There are many options to view stereoscopic image pairs.
There are two unassisted methods to view image pairs.
Parallel viewing. The images are placed the way they would be with a viewer. The right image is in front of the right eye. Since it's very difficult to separate convergence from focus, I've successfully used this method once. This works only with ...
One of the simplest methods of emulating stereo viewing also requires no special software to view or create: animated GIF. Most full-featured image editors can create animated GIF files from a set of images; some will automate the process more, but it's simple enough to do manually without undue effort.
This works both with conventional stereo pairs and ...
The method I use to view stereoscopic images - where two prints are side by side, is by:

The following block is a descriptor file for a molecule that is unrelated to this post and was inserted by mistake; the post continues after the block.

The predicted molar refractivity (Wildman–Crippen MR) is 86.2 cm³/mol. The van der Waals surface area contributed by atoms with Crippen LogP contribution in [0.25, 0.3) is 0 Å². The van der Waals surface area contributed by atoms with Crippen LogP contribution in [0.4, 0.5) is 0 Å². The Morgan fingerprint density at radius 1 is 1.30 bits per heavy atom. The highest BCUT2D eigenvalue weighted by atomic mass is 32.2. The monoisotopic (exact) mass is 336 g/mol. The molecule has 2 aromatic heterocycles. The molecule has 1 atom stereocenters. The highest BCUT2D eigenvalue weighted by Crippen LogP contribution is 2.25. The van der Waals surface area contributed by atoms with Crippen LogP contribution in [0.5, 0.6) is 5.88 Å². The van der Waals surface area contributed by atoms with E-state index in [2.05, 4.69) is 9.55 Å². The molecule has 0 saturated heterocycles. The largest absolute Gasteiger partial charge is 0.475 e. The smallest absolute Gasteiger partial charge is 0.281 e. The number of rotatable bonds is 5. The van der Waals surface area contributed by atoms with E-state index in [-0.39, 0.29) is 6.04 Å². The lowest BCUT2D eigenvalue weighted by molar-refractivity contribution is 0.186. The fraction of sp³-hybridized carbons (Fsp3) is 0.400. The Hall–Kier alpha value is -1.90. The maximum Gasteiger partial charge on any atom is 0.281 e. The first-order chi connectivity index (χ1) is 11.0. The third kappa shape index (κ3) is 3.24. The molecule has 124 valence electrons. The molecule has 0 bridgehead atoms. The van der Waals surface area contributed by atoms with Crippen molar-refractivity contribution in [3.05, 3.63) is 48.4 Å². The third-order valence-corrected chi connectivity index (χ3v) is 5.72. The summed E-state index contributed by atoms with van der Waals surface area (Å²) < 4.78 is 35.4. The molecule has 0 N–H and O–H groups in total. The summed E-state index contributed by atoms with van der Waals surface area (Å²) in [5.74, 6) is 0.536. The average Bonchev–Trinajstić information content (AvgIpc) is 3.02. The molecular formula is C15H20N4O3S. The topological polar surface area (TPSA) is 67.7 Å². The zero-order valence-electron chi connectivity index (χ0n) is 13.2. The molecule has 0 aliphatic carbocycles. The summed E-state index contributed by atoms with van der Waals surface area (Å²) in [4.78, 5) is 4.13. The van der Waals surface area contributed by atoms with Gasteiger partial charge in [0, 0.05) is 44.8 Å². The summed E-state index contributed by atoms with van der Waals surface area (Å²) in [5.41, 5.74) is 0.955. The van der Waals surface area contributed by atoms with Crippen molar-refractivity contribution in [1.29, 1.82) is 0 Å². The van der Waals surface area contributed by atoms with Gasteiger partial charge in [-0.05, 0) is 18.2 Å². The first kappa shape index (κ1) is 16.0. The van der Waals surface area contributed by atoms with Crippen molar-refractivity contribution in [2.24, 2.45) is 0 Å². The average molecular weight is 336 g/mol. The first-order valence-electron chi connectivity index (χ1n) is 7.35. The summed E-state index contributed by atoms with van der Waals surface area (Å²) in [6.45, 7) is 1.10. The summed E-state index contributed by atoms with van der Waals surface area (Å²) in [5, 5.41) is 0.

placing the image a foot or two away then.
place my hand vertically as a divider - thumb in front of my nose, all fingers up, between my eyes
looking at the picture - move closer / further (depends on dimensions) to permit each image to overlap... when they overlap it's ...
There is a possible low-tech solution which I saw used in Edinburgh's Camera Obscura.
Simply print out the images side be side (no gap between them, identical sizes) and put a (mountain) fold down the middle. Put your nose against the fold. Voila! Each eye sees a different image. No crossing eyes or headaches involved.
In the display in the camera obscura, ...
There is software that creates a similar effect:- virtual reality.
A stereoscope will present each eye with a different image to give the illusion of 3D. This is exactly what VR does.
However, you would need to scan your images and show them to each eye in a VR headset.
Unless you can get them into an old Nintendo 3DS, which simulated 3D on a 2D platform.